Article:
Top 5 Unusual U.S. State Capitols

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If you’ve seen more than a few of the state capitol buildings in the United States, you realize their resemblance to a certain building in Washington, D.C., is not a coincidence. More than half of the state capitols borrowed liberally from the design of our nation’s capitol. Extensive use of granite and marble? Check. Columns? Check. Of course, many feature the obligatory dome on top, a design element also found on hundreds of county courthouses throughout the country.

Yet some state capitol architects boldly produced different designs, whether due to budget issues, time constraints or a sense of adventure. Here are the Top 5 unusual state capitols.

 

5. Alaska State Capitol

 Alaska voters have balked at proposals to replace the Alaska State Capitol in Juneau.

Credit: Thom Watson

If we had to summarize the appearance of the Alaska State Capitol in two words, we would say, “office park.” The building that houses Alaska’s state government has endured plenty of criticism not only for its pedestrian design, but for its location in Juneau. Several measures have been brought before state voters through the years to move the capitol elsewhere, but all have been defeated. Alaskans have also balked at proposals to construct a replacement building. If you’re in Juneau, it’s worth checking out, but otherwise, there will be no void in your life if you miss seeing this state capitol.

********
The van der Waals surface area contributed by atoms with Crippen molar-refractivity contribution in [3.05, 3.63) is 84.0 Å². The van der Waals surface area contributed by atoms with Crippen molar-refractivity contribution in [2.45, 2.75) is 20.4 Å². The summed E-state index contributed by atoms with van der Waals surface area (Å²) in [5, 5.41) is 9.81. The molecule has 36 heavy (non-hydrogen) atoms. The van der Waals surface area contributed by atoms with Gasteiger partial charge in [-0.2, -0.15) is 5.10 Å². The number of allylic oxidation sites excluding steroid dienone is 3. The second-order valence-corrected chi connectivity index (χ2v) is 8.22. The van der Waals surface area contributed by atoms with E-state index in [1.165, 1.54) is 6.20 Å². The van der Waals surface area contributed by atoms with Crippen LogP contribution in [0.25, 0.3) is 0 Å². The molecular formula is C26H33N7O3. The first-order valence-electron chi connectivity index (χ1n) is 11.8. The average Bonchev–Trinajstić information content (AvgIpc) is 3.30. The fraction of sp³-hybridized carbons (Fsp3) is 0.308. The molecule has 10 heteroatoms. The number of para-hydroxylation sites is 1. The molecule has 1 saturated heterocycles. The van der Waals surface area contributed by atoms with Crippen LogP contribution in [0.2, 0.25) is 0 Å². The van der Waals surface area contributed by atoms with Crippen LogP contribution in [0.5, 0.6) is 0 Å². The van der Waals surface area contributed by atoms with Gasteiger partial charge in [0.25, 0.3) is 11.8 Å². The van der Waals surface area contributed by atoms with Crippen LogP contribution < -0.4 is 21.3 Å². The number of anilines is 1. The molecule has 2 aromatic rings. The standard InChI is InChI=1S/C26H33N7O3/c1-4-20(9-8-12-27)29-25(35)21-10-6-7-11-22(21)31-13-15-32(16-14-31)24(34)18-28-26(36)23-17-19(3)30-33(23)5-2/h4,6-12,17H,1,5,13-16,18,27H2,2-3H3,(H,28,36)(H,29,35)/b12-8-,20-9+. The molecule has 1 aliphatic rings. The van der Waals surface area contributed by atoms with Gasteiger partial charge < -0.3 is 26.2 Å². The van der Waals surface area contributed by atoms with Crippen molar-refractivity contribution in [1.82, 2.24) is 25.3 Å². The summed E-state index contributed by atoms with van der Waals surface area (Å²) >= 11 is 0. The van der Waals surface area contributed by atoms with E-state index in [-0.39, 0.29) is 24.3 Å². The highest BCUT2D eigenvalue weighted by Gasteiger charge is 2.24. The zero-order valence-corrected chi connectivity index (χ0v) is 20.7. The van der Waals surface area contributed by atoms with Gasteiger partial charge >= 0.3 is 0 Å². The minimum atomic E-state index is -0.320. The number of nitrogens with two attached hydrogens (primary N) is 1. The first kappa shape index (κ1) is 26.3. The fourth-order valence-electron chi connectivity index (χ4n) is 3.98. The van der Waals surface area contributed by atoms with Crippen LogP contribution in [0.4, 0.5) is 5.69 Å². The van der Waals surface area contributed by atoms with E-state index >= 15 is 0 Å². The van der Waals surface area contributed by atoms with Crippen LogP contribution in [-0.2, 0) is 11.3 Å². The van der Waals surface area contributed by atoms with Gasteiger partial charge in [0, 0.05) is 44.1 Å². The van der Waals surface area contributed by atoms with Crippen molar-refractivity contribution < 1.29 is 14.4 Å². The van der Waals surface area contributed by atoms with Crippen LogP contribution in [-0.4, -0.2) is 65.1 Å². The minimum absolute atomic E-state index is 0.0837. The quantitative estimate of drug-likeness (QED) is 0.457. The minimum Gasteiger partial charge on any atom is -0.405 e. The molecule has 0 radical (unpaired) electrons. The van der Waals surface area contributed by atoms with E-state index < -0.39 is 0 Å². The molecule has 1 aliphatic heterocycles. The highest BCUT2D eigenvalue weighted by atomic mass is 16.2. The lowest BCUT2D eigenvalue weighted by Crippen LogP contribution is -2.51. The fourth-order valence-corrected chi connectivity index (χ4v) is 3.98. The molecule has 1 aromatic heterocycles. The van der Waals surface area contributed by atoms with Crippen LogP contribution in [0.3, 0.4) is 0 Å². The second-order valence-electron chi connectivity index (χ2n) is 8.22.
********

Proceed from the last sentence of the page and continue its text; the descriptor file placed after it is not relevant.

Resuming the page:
4. North Dakota State Capitol

The North Dakota State Capitol in Bismarck was built during the Great Depression.

Credit: Bobak Ha’eri

Known as the “Skyscraper on the Prairie,” the North Dakota State Capitol in Bismarck is a 19-story, art-deco-style building that stands 242 feet tall. That would make it a small office tower in many metropolitan areas, but in lightly populated North Dakota, the capitol is the tallest building. Finished in 1934 during the height of the Great Depression, the architects cut some corners to save money, forgoing several proposed decorative features. In fact, the budget was so tight that workers went on strike to protest their low wages, forcing state officials to institute martial law in 1933. That low-budget construction left the building without many of the ornate design features found on other state capitols, so if you’re planning a visit, be prepared to see a very plain building.

 

3. Oregon State Capitol

The Oregon State Capitol in Salem features some interesting design work inside and out.
We’re not sure how to describe the appearance of the Oregon State Capitol, but it is truly unique, and that quality has sparked criticism through the years. Constructed between 1936 and 1938, the building’s cupola, the building’s “crown,” has been derisively referred to by some as a “paint can.” However, if you’re in the Salem area, this building is a must visit to take in some of its design work both inside and out. Inside, the rotunda area features four murals depicting scenes from the state’s early history. The exterior features several intricate relief sculptures honoring the state’s history, including one with explorers Lewis and Clark and Sacagawea. The capitol site itself boasts well-manicured grounds, with a walkway bearing pavers honoring Oregon’s 36 counties and another walkway with flags from all 50 states.